Cave pollution has gone up on Mendip: about 5% of all glucose tablets miss the mouth and there is now a sure way of telling where Henley’s been, and if you know the colours he was eating on particular day you can date the journey for the hitch-hiker’s guide to the grottoes.

Then there is this bracelet that identifies the diabetic - Medic Alert No. 12345, telephone 01-000-000 - very convenient at Swildons 4 – I always wear it - equally as good for cavers with one kidney, epilepsy, and foot and mouth.

So why this rubbish about diabetics - well I actually got to sump 2 and back one night without recourse to glucose as I had eaten half a stone of spuds before setting off.  This joyous feat I was expounding to Martin Grass who, bored to tears, said it would be useful for others to know about the problems, that I was not the only diabetic in the caving world, and why not write an article for the B.B.  The next paragraph explains it all and should make all you healthy people feel secure.

Quote: “ Normal people burn glucose in their muscles to provide energy. The glucose, which is obtained from digested foodstuffs, is absorbed from your intestines and enters the bloodstream.  Insulin acts by pushing the glucose from the blood to the muscles where it is burned.” This goes wrong in diabetics and younger onset diabetics need injected insulin and a diet to balance it exactly. In healthy people the balance is automatic.  If too little carbohydrate is eaten for the insulin injected, or more than usual exercise taken, then blood sugar level falls to a point where the diabetic becomes exhausted and disorientated.  Therefore a diabetic caver must always stoke up before going caving, must carry instantly available fuel sources such as glucose or Mars Bars and should always tell others that he is a diabetic.  No leader should go on a trip with a diabetic who has not obeyed these simple rules. If obeyed, no-one need worry!


Belfry Rules

The following rules have been created 'in committee' during the past two years, for the better running of the Belfry:

1)    2nd. February 1979

     Item 57



2)   18th. April 1980

     Item 66


3)   1st. August 1980

     Item 88




4) 5th. September '80




5) 7th. November '80

Animals may only stay at the Belfry at the discretion of the Hut Warden.

Generally animals are to be kept out of bunkrooms.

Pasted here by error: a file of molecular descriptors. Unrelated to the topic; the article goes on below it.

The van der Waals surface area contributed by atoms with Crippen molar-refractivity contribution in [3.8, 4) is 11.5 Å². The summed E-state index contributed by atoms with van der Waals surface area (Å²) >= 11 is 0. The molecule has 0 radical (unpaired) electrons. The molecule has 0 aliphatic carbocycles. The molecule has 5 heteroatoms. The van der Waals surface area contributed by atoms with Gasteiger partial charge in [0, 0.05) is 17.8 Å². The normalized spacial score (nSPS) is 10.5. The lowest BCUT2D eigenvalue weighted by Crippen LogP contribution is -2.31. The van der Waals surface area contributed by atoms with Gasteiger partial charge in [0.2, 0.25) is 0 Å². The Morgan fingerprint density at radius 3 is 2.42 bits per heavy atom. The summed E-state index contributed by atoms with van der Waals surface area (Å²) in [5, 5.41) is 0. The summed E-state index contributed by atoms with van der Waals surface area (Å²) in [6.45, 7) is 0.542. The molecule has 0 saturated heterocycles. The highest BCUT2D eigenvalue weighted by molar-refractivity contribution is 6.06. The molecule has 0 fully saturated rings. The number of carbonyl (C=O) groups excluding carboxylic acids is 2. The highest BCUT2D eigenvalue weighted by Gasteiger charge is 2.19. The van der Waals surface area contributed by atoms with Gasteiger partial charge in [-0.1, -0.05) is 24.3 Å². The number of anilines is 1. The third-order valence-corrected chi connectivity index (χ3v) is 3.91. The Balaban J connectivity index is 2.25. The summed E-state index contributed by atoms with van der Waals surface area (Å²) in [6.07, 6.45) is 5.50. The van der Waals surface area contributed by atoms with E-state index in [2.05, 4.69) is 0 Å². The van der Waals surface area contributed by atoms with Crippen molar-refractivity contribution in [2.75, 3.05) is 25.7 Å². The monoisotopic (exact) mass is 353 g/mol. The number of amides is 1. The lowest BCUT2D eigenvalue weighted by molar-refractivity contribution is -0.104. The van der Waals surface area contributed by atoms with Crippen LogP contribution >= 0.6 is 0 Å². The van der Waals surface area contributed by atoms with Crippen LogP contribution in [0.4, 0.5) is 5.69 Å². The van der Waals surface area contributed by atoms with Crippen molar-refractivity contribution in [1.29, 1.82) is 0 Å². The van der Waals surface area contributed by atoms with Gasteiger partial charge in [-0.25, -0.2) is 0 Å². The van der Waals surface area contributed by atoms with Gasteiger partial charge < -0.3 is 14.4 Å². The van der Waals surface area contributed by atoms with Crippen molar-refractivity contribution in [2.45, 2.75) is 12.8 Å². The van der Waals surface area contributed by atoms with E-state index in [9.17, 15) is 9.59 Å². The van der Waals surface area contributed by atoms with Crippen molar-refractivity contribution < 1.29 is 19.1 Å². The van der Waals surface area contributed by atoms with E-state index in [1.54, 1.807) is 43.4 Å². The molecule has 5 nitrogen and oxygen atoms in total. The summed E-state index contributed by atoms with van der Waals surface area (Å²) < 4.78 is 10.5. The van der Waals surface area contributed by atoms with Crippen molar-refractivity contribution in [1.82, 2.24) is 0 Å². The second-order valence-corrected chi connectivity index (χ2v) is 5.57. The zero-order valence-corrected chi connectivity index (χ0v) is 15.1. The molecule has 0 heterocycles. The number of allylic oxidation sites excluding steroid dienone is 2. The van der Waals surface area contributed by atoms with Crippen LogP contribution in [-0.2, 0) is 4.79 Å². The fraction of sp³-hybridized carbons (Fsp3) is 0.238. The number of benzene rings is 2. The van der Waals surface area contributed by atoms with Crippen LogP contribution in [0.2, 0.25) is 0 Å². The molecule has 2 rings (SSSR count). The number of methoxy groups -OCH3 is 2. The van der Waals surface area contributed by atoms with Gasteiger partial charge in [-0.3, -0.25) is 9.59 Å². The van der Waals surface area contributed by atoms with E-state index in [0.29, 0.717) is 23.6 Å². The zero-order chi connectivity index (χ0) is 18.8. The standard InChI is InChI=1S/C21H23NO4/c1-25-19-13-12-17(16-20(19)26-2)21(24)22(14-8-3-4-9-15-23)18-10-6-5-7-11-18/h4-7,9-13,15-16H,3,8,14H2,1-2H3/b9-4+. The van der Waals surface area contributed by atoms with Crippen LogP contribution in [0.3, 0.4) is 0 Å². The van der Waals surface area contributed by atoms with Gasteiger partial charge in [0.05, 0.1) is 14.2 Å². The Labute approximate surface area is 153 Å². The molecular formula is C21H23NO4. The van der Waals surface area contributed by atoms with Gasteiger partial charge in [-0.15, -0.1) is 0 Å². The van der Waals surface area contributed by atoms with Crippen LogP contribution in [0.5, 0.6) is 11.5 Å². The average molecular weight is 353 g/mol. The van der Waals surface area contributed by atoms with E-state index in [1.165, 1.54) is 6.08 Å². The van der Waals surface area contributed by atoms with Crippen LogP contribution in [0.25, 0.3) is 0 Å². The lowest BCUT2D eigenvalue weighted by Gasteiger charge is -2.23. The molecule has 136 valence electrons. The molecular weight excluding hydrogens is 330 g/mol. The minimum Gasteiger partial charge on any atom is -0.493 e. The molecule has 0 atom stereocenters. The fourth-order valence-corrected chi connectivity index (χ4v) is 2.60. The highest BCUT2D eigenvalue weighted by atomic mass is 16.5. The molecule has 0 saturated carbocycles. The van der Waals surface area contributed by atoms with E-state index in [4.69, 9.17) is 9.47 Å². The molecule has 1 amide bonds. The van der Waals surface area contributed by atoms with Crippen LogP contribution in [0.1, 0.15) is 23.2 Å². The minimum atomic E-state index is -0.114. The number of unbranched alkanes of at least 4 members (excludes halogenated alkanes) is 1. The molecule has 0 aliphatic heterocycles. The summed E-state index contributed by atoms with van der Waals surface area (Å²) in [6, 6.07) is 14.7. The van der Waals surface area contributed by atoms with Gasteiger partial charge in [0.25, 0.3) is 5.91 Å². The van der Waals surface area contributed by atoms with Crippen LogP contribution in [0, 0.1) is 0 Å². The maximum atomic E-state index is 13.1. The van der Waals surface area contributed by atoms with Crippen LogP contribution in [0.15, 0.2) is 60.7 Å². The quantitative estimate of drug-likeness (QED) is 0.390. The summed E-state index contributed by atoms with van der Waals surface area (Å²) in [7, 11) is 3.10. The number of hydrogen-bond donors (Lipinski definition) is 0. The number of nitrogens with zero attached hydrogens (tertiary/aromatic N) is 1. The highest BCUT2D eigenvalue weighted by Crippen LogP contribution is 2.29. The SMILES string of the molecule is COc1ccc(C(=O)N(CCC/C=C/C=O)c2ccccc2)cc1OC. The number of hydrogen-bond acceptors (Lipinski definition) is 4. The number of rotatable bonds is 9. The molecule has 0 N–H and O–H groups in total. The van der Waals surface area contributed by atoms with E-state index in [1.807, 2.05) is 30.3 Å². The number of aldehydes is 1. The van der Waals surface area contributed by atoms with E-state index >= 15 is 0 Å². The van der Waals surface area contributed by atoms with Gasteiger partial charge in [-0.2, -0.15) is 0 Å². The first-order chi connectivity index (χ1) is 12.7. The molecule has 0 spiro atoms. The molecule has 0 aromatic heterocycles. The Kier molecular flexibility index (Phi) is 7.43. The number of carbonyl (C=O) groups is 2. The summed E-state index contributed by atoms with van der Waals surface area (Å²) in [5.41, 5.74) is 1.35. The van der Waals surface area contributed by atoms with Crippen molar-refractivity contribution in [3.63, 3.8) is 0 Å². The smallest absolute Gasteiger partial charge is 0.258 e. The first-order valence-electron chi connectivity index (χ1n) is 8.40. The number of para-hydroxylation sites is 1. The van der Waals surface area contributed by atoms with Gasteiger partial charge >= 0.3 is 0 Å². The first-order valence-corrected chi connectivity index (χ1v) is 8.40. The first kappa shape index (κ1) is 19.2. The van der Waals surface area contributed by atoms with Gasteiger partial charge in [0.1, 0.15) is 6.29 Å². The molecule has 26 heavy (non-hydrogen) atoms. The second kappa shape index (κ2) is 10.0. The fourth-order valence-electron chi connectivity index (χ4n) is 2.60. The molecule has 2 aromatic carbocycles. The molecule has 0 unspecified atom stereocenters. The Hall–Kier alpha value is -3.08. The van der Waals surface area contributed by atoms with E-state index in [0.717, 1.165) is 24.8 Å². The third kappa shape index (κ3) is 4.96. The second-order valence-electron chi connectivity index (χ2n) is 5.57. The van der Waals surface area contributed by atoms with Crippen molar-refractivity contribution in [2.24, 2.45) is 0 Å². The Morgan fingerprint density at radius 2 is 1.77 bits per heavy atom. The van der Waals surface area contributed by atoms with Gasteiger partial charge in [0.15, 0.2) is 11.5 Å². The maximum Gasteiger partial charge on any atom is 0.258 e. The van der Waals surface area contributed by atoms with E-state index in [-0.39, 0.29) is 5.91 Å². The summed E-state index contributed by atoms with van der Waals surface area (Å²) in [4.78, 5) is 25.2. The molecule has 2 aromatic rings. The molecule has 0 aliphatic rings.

It was agreed that, for safety and social reasons, smoking be banned in the bunkrooms.


It was agreed, following an incident at the Belfry, and taking into account that no-one under 16 years of age could join the club, that 16 be the minimum age at which a person could stay at the Del


No personal gear is to be stored in the library or the loft.  Both library and loft must be kept locked when no committee member is in attendance.


Any person found storing or using explosive devices at the Belfry will be banned until the following committee meeting, when a decision on the matter will be taken.


Monthly Notes, Continued.

Diabetes: Dr. Don Thompson had added a few interesting and useful notes to Jeremy's article:

"Have you come across Glucagon?  This is wonderful stuff.  It's given by injection and can be given by amateurs to uncooperative hypoglycoemic diabetics while two or three other people sit on his head.  It raises the blood sugar within a few minutes sufficiently to enable one to persuade him to eat glucose sweets.  It can be repeated if not sufficient, and it cannot be given in doses too large for safety as there is really no maximum dose.  The only limitation is that it will not work on starvation hypoglycoemia because it cannot mobilise intracellular carbohydrates which are not there.  Your friendly G.P. can supply this on request."

So the next time Jeremy looks vacant after some loving Belfryite's hostile remarks, just sit on his head and pump him full of potatoes and glucagon.  He'll soon get the message:

STOKE LANE SLOCKER: Stoke 8 has only been visited twice - only once according to written records - in spite of the fact that the way on, through a boulder constriction, was clearly visible and simply needed enlarging.  This lack of attention may be partly due to the evil reputation of Stoke Lane, especially beyond sump 2, but is also because sump 6 has been blocked for some time. However, sump 6 is now receiving attention, last week (7.11.81) of a chemical kind.  After a healthy thump, perhaps the way to 8 is now open once more. Divers: Pete Moody (chemical hit man), Chris Milne, Ian (wormhole) Caldwell; Sherpas: Martin Grass, Blitz, Jane and Bassett.